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Interlaced Scanistor

IP.com Disclosure Number: IPCOM000092714D
Original Publication Date: 1967-Feb-01
Included in the Prior Art Database: 2005-Mar-05
Document File: 2 page(s) / 29K

Publishing Venue

IBM

Related People

van Steenis, H: AUTHOR

Abstract

Scanistor 1, a solid state light scanne r, has the form of either a lumped circuit as shown or an integrated semiconductor circuit. In either case, increased speed and resolution are gained by the provision of two common busse s 2a and 2b, rather than the conventional single bus. A series-parallel mode of operation of two interlaced scanistors biased from bleeder 3 is obtained.

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Interlaced Scanistor

Scanistor 1, a solid state light scanne r, has the form of either a lumped circuit as shown or an integrated semiconductor circuit. In either case, increased speed and resolution are gained by the provision of two common busse s 2a and 2b, rather than the conventional single bus. A series-parallel mode of operation of two interlaced scanistors biased from bleeder 3 is obtained.

Scanistor 1 basically comprises a plurality of back-to-back diode pairs 4 and 5 connected between the taps of voltage divider 3 and either bus 2a or bus 2b. Diode 4 of each pair, is a photodiode.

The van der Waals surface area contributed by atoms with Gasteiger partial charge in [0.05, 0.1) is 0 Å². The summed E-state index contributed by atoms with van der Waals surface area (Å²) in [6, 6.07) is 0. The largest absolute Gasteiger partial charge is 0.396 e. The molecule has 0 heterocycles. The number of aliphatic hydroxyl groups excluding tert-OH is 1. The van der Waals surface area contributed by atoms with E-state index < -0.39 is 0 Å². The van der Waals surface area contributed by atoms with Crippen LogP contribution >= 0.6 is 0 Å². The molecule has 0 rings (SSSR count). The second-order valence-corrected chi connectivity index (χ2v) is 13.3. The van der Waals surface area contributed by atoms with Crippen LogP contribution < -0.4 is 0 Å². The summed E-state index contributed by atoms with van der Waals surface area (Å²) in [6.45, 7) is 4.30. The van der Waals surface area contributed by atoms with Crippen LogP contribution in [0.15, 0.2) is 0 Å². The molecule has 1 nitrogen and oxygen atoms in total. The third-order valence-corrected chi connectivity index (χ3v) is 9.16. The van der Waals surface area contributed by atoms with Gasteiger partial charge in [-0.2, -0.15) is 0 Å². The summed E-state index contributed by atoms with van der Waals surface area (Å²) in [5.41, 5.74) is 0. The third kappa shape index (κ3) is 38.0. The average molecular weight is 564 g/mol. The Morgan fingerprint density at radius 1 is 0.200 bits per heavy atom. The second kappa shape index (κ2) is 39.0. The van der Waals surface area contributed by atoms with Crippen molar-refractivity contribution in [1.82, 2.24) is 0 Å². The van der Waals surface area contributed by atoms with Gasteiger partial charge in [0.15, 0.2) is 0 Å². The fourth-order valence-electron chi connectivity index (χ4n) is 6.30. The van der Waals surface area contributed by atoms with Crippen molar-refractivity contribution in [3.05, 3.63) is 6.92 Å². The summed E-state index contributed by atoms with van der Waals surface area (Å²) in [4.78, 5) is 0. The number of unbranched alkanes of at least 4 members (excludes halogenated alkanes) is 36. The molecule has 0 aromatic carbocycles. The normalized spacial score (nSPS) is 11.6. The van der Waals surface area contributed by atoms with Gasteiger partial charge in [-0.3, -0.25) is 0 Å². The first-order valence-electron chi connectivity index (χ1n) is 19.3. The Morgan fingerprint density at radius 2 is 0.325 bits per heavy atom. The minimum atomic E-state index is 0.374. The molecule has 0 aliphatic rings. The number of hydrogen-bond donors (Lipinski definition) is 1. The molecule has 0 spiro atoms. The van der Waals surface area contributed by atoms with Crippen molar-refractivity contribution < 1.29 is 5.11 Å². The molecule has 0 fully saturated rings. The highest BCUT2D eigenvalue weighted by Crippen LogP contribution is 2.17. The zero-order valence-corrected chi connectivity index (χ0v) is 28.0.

Diode 5 serves as blocking diode. Bleeder 3 is fed by DC source 6. Sweep voltage gneerator 7 gradually decreases the positive bias of all diode pairs and successively reverses the bias polarity for each diode pair. A light pattern incident on the linear array of diodes 4 is translated into a varying signal current during the sweep. Such occurs as each successive diode pair starts to deliver a signal current contribution to bus 2, when its bias reverses, dependent of the received amount of light. The output current from terinals 8a and 8b is differentiated to obtain a video signal voltage.

This video exhibits optimum resolution only if the voltage separation of consecutive diode terminals along the bleeder is above a certain minimum value dependent of diode characteristics. On the other hand, total bleeder voltage must not exceed diode breakdown voltage. Consequently, the total...